5. #5
    Quote Originally Posted by thoran View Post
    i'm an freelancer SEO service provider . One of my friend has as a software compnay in which this sort of applicaitons will be developed. Please , provide me the details via pm. So, that I can talk to him and arrange an conference with you.
    I don't think the OP is looking for a service right now, I believe she's trying to get some advise only.

  6. #6
    How are development costs determined, if I'm outsourcing outside of the states?

    Mostof the development companies analyze your requirements and quote you on hourly basis or project basis for strictly the requirements told by you or written in the contract. They will charge you for anything extra or after sales support.

    You should try and get the full project cost for the initial version of your application but for bug fixes or minor changes, you should make it clear that you'll pay by hour.


  7. I will highly advice you to talk to local barcamp members/entrepreneurs

    Never outsource, build in parts, build/test/go to public/build/test/go to public/build/test.. should be your cycle. Its not a bad idea to find a partner for your business who can share the cost to minimize the risk. Make sure the partner brings more to table then just money.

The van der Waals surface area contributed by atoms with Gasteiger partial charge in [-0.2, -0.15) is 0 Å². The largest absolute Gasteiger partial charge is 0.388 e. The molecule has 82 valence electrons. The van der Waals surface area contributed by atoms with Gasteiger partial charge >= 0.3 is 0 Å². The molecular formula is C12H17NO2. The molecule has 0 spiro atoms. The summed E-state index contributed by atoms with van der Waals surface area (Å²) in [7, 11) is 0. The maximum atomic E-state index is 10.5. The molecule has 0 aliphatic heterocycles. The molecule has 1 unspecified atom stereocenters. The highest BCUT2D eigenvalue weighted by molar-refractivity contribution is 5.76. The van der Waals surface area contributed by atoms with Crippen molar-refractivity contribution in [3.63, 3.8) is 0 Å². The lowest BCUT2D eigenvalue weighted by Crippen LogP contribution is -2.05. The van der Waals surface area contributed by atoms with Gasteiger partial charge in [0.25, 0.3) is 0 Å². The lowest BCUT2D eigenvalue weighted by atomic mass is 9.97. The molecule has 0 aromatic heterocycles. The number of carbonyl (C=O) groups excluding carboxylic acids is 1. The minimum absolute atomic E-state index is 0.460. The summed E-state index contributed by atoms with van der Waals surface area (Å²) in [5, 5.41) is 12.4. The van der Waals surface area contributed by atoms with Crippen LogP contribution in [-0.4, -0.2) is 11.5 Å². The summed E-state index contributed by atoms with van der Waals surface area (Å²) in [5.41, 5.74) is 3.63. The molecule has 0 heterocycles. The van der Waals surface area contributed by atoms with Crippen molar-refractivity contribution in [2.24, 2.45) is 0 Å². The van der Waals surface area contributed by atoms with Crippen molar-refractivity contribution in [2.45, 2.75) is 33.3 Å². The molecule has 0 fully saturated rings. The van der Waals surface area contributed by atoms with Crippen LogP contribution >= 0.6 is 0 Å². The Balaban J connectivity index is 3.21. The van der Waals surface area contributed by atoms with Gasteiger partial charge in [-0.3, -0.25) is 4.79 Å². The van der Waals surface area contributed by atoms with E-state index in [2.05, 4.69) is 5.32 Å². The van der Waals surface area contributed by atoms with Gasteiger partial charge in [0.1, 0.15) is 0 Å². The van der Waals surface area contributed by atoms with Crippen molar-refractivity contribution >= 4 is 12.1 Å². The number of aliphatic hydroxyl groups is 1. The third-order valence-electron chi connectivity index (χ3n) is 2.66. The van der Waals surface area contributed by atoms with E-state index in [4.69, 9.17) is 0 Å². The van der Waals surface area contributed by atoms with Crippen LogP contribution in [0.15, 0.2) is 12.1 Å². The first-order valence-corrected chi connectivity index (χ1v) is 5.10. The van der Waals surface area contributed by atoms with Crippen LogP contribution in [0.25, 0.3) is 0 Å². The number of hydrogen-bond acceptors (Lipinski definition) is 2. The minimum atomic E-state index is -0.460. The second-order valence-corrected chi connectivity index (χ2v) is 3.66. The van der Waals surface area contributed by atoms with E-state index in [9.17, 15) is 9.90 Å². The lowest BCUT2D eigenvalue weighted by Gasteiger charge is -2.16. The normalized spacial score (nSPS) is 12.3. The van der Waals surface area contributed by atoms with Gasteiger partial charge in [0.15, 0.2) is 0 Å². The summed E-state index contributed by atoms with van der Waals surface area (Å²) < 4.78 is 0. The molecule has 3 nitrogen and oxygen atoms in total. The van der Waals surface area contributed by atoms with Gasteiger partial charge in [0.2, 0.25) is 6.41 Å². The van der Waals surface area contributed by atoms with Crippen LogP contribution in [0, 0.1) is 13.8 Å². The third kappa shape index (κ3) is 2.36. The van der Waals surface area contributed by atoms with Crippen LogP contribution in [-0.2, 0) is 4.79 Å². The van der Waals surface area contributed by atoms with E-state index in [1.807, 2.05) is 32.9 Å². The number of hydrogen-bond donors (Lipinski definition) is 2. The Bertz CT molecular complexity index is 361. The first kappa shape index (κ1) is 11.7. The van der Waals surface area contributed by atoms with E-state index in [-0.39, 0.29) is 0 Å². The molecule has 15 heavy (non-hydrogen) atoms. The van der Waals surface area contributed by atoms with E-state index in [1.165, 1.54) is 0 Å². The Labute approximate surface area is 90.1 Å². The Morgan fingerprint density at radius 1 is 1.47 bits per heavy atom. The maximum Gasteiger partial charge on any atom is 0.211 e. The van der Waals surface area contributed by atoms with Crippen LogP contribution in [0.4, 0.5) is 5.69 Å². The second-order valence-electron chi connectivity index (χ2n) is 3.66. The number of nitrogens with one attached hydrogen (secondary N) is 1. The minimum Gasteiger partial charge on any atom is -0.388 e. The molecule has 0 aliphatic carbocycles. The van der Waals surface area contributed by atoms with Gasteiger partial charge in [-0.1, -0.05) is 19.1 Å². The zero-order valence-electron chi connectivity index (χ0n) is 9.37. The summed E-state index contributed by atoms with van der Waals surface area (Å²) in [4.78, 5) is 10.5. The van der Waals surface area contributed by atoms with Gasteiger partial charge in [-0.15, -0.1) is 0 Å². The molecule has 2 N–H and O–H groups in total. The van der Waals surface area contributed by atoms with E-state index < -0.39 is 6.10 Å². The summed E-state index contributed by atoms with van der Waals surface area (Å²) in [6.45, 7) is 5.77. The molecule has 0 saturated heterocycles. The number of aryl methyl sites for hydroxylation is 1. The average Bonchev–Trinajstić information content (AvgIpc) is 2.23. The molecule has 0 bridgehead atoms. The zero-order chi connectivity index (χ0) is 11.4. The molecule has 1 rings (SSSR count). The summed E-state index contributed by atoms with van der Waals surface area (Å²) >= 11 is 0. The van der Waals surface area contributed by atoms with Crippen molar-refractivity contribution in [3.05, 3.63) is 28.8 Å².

8. Quote Originally Posted by Poseidon View Post
    Never outsource
    Always outsource tasks which are not within your core competencies.

    Quote Originally Posted by Poseidon View Post
    build in parts, build/test/go to public/build/test/go to public/build/test.. should be your cycle.
    Definitely!

    Quote Originally Posted by Poseidon View Post
    Its not a bad idea to find a partner for your business who can share the cost to minimize the risk. Make sure the partner brings more to table then just money.
    Partners are a huge hassle. Decision making is fastest with one leader.
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  9. #9
    Join Date
    Dec 2008
    Location
    Colorado
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    Quote Originally Posted by Will.Spencer View Post
    Partners are a huge hassle. Decision making is fastest with one leader.
    Agreed. I've "dabbled" in partnerships, and so far, I'm not inclined towards that direction. I've also known people who have had programmers "write code in their spare time"; Overall, this feedback hasn't been great. Mostly projects were slowed down considerable or they ended up forking out $ in the end, buying back shares...

  10. - know exactly what you want and how it should work, algorithmically
    - prices can vary hugely depending on where you look and more expensive doesn't always mean better.
    - try not to pay upfront, use escrow and set very clear deadlines
    - ask for more credentials, similar previous works, feedback from previous clients, free demo samples.
    - get quotes from many different providers